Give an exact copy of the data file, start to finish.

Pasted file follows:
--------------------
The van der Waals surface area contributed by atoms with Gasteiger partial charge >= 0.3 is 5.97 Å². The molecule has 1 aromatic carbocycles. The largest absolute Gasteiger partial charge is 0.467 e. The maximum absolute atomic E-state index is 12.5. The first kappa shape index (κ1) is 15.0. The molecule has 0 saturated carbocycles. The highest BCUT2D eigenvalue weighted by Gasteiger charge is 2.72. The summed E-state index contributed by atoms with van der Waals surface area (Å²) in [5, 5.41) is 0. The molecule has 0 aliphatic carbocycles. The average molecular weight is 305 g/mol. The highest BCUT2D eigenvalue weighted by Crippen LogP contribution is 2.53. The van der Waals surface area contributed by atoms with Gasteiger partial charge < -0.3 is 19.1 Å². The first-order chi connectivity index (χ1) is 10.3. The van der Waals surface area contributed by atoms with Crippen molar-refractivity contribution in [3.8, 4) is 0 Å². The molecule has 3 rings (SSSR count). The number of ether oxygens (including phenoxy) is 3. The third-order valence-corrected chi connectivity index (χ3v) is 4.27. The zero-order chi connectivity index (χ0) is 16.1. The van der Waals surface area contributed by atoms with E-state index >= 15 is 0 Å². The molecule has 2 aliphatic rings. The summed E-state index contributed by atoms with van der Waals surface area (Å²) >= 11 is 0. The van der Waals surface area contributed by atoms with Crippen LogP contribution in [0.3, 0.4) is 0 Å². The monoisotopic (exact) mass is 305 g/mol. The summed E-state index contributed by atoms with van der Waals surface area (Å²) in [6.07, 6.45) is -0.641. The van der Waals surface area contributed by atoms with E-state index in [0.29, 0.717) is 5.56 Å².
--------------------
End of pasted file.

The van der Waals surface area contributed by atoms with Gasteiger partial charge >= 0.3 is 5.97 Å². The molecule has 1 aromatic carbocycles. The largest absolute Gasteiger partial charge is 0.467 e. The maximum absolute atomic E-state index is 12.5. The first kappa shape index (κ1) is 15.0. The molecule has 0 saturated carbocycles. The highest BCUT2D eigenvalue weighted by Gasteiger charge is 2.72. The summed E-state index contributed by atoms with van der Waals surface area (Å²) in [5, 5.41) is 0. The molecule has 0 aliphatic carbocycles. The average molecular weight is 305 g/mol. The highest BCUT2D eigenvalue weighted by Crippen LogP contribution is 2.53. The van der Waals surface area contributed by atoms with Gasteiger partial charge < -0.3 is 19.1 Å². The first-order chi connectivity index (χ1) is 10.3. The van der Waals surface area contributed by atoms with Crippen molar-refractivity contribution in [3.8, 4) is 0 Å². The molecule has 3 rings (SSSR count). The number of ether oxygens (including phenoxy) is 3. The third-order valence-corrected chi connectivity index (χ3v) is 4.27. The zero-order chi connectivity index (χ0) is 16.1. The van der Waals surface area contributed by atoms with E-state index >= 15 is 0 Å². The molecule has 2 aliphatic rings. The summed E-state index contributed by atoms with van der Waals surface area (Å²) >= 11 is 0. The van der Waals surface area contributed by atoms with Crippen LogP contribution in [0.3, 0.4) is 0 Å². The monoisotopic (exact) mass is 305 g/mol. The summed E-state index contributed by atoms with van der Waals surface area (Å²) in [6.07, 6.45) is -0.641. The van der Waals surface area contributed by atoms with E-state index in [0.29, 0.717) is 5.56 Å².